Are gluten-free substitutes necessary? Yes. Although more and more clinical commissioning groups insist that patients can simply switch to eating rice and potato alternatives, they fail to tackle the nutritional deficiencies of such alternatives. An isocalorific portion of rice contains 90% less iron and 82% less calcium than bread.10
Pernicious to this debate about prescription policies is the persistent comparisons drawn between coeliac disease and diabetes. However, both clinical advice and the policy position of the patient charity Diabetes UK is that people with diabetes derive no benefit from specialist foods.11 It makes no sense for clinical commissioners to argue that not providing non-beneficial food to one patient group justifies the same policy for essential food products for coeliac disease.
Alternative strategies to prescriptions, such as direct supply schemes from community pharmacies, or voucher allowances, may be a more efficient way of delivering NHS support. However, restricting or removing prescriptions is the dominant policy currently being implemented.
Costs of a quick win
Medical nihilism—that is, assuming medical intervention is futile—affects the wellbeing of patients with coeliac disease. Targeting gluten-free food prescriptions may reduce costs in the short term but there will be long term costs in terms of patient outcomes. Would clinical commissioning groups consider this if the treatment for coeliac disease was an immunosuppressive drug and not food?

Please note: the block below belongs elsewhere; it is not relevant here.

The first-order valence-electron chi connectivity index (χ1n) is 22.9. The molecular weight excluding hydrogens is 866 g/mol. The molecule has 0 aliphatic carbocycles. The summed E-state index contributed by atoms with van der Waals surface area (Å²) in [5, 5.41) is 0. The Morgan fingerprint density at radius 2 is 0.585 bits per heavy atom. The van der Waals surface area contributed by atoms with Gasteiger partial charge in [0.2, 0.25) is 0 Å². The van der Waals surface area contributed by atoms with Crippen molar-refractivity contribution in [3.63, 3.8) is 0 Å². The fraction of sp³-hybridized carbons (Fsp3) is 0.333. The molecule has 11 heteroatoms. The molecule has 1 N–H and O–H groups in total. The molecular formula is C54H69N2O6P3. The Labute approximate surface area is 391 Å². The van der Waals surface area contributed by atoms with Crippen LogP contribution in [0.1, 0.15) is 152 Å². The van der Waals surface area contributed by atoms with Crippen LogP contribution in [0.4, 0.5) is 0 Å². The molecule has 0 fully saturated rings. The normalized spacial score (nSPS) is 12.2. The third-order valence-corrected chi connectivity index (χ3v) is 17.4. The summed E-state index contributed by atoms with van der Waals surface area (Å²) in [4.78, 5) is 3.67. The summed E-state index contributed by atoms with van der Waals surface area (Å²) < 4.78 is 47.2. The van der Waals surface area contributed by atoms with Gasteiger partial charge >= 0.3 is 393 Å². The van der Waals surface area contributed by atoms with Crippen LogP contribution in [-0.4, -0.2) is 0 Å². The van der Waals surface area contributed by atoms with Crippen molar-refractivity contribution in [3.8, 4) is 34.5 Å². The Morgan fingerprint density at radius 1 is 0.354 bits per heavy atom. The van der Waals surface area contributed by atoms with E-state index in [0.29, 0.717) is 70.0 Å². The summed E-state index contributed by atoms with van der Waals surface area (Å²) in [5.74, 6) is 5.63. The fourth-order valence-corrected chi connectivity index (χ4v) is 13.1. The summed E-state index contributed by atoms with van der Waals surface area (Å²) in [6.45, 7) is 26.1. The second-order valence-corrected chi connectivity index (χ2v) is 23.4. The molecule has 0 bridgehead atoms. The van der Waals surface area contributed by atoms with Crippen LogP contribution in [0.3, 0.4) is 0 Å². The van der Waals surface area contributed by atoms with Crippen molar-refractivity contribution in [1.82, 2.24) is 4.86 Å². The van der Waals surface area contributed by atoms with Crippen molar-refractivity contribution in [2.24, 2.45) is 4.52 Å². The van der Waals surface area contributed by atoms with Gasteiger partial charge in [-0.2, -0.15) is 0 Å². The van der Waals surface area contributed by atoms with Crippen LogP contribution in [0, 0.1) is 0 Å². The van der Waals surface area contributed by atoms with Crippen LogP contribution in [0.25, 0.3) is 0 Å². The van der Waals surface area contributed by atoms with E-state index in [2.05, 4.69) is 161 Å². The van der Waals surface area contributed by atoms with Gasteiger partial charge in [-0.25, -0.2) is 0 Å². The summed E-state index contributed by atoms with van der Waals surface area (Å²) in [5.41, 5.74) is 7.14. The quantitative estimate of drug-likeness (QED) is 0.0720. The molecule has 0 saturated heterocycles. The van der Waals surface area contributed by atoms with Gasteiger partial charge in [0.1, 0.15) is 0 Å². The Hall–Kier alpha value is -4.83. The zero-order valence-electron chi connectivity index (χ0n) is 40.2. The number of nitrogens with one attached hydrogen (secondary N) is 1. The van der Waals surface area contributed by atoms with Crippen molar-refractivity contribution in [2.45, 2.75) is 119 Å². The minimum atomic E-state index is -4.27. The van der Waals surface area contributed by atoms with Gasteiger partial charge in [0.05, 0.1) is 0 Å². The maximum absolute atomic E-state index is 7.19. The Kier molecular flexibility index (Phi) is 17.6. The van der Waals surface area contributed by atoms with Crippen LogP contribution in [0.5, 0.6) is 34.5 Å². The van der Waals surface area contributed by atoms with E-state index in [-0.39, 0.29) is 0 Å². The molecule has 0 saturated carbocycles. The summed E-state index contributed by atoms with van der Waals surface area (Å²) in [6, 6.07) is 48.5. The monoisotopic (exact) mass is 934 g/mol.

There is no other example in the NHS of a disease that is having its treatment costs cut by 50-100%. If commissioners are prepared to mislead the public when consulting on gluten-free prescriptions, can we trust their evidence base for other important changes in service provision? Coeliac disease is the first condition to have such healthcare policy restrictions applied. If they are implemented throughout the NHS in England it is only a matter of time before other misunderstood diseases are dealt with similarly.
In the 1960s, when gluten-free food was first made available through prescription, it made sense to provide bread and other staples through the NHS to ensure the availability of supply for people with coeliac disease. But not now.
In 2016, it is ludicrous for the NHS to be treating a food product as a drug and to require GPs and pharmacists to behave as grocers. The system is bureaucratic, inefficient, expensive, and completely hopeless for people with coeliac disease and their families.
Complicated and expensive
The provision of food has never been more convenient, with a household typically visiting a supermarket each week and 25% visiting two or three times in a week.12 Online shopping and home delivery of food are increasingly popular. However, if you or a member of your household has coeliac disease, in addition to your supermarket shop, you must also organise the supply of your gluten-free products. This will require you to negotiate the complex rules imposed by the NHS governing what can be prescribed and how often, which you and your GP are likely to find stressful and confusing.